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Measuring Carbohydrate-Lectin Interactions

When studying the role of lectin in biology or when assessing the capability of new therapeutics in (dis)regulating these functions, the choice of an assay suitable for this purpose is of absolute importance. Along with the correct set up of a carbohydrate-protein binding assay, an appropriate interpretation of the outcome of such experiments is a necessity to avoid misleading interpretations.

The successful development of synthetic multivalent systems and the optimisation of their design principles are strongly interconnected with the characterisation of their biological effect. To yield meaningful results, the features of the assay have to reflect as much as possible the real situation in which the compound is to be used. For example, we might consider different test settings if we want to assess the capability of a multivalent compound to bind a single lectin on the surface of a pathogen, or if instead, we want to evaluate its ability to aggregate more receptors present on the cellular membrane.

When discriminating between all the techniques available, an evident difference is the homogeneous or heterogeneous nature of the assay. We can distinguish assays that operate in solution from the ones in which one binding partner is immobilised on a surface. This crucial difference must be considered when comparing results obtained by different means. In effect, the correlation of results generated by different platforms is generally not advisable: since each experiment relies on the detection of different properties, it gives inevitably different outcomes. Because of this, testing more compounds for a certain desired effect gives meaningful data when the same technique is used for analysing all of them. Nevertheless, using assays based on different principles to answer the same question is valuable when looking at the general trend of the results. Provided that same interaction conditions are maintained, relative potencies for a set of ligands should be in principle confirmed, no matter the method to analyse them.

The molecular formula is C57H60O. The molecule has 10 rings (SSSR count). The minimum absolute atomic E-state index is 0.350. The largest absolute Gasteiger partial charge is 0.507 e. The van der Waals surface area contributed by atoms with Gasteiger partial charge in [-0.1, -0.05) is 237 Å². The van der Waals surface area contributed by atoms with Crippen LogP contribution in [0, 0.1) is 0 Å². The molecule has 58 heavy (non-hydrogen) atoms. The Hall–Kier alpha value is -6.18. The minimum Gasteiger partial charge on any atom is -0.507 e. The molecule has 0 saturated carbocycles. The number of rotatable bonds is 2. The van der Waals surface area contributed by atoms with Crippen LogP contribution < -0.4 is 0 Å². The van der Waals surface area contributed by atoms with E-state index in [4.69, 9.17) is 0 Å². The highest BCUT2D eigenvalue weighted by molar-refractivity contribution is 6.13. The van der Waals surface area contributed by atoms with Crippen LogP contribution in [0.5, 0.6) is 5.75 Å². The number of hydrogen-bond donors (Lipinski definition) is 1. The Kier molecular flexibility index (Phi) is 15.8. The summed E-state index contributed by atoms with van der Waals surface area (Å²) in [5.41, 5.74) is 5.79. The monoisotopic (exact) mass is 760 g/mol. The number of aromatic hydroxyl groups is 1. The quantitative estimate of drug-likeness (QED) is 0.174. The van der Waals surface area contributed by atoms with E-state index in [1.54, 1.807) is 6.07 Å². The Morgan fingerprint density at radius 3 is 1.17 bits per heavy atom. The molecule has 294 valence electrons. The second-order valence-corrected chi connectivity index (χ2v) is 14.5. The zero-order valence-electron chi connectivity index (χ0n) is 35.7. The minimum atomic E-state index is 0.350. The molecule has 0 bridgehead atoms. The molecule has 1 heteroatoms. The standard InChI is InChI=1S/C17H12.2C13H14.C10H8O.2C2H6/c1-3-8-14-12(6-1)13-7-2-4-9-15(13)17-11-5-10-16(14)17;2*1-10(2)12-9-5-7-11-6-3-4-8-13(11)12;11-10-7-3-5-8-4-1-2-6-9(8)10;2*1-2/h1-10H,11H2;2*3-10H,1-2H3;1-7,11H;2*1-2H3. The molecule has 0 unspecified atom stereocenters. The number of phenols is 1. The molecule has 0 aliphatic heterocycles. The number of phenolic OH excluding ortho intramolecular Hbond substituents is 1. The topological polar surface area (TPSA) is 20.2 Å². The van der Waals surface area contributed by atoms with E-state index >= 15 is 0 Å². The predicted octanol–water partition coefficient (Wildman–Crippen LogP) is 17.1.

In designing lectin inhibitors, biochemists typically look at decreasing the Kd of binding as a sign of potency. The dissociation constant at equilibrium conditions is an absolute parameter that allows accessible and unequivocal determination of the strength of an interaction between lectins and their ligands. To calculate the Kd for a protein-ligand complexation, the concentration of free and bound reaction partners must be known (either directly or indirectly). The measurement of affinity can become arduous when the Kd is in the picomolar or nanomolar range, and the sensibility of the assay also has to be investigated.

The knowledge of thermodynamic parameters that contribute to the free energy of binding is essential for the iterative optimization of the molecular structures under scrutiny. However, it can be speculated that the estimation of Kd in vitro does not efficiently predict the behaviour of a drug candidate in vivo. If the synthetic compound will have to compete with a natural ligand to reveal its therapeutic qualities, the measure of inhibitory potency (in terms of IC50) in a competitive binding assay is more informative then the mere thermodynamic profile.

Another possible way to look at the interaction involves the study of kinetic parameters. In the kinetic perspective, high avidity effect can be reached in out-of-equilibrium conditions, for example when a strong association continues without complete dissociation via the kinetically trapped state (Lanfranco et al., 2019; Li et al., 2014). The dissociation rate (koff)) of the process in observation is a crucial parameter to measure the time a drug spends in contact with its biological target, frequently expressed as residence time Ƭ=1/koff. This kinetic parameter has been recognized as a critical element for drug optimization since it reflects consistently the duration of efficacy in vivo and target selectivity.(Tonge, 2018; Bernetti et al., 2019)

Now, not all of this information can be obtained within the same assay. A careful choice of the method for studying lectin-sugar interaction is necessary to get valuable results, and it must be selected on a case-by-case basis. In the next paragraphs, the most common types of assay used in glycoscience will be presented in detail. We will underline their respective advantages and limits to help the readers in choosing the best technique for their purpose (Table 1).

Table 1: An overview on pros and cons of the most common techniques to study carbohydrate-lectin interactions.
Table 1: An overview on pros and cons of the most common techniques to study carbohydrate-lectin interactions.